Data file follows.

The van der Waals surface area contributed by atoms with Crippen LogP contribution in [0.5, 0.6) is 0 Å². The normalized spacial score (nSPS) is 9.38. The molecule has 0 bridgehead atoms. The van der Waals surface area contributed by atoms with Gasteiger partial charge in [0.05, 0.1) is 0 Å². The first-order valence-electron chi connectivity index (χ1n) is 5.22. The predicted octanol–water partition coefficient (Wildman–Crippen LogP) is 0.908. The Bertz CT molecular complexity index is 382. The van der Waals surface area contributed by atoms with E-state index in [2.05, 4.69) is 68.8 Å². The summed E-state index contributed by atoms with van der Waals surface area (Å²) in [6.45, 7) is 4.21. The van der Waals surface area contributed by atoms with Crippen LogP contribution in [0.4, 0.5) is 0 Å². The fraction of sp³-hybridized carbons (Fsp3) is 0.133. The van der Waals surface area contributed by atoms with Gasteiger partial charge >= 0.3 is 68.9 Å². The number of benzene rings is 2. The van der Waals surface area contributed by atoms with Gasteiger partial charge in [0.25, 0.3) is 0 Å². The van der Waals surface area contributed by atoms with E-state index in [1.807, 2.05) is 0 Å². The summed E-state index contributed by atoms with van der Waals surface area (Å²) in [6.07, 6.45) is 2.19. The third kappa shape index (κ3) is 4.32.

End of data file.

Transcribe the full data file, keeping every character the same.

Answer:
The van der Waals surface area contributed by atoms with Crippen LogP contribution in [0.5, 0.6) is 0 Å². The normalized spacial score (nSPS) is 9.38. The molecule has 0 bridgehead atoms. The van der Waals surface area contributed by atoms with Gasteiger partial charge in [0.05, 0.1) is 0 Å². The first-order valence-electron chi connectivity index (χ1n) is 5.22. The predicted octanol–water partition coefficient (Wildman–Crippen LogP) is 0.908. The Bertz CT molecular complexity index is 382. The van der Waals surface area contributed by atoms with E-state index in [2.05, 4.69) is 68.8 Å². The summed E-state index contributed by atoms with van der Waals surface area (Å²) in [6.45, 7) is 4.21. The van der Waals surface area contributed by atoms with Crippen LogP contribution in [0.4, 0.5) is 0 Å². The fraction of sp³-hybridized carbons (Fsp3) is 0.133. The van der Waals surface area contributed by atoms with Gasteiger partial charge >= 0.3 is 68.9 Å². The number of benzene rings is 2. The van der Waals surface area contributed by atoms with Gasteiger partial charge in [0.25, 0.3) is 0 Å². The van der Waals surface area contributed by atoms with E-state index in [1.807, 2.05) is 0 Å². The summed E-state index contributed by atoms with van der Waals surface area (Å²) in [6.07, 6.45) is 2.19. The third kappa shape index (κ3) is 4.32.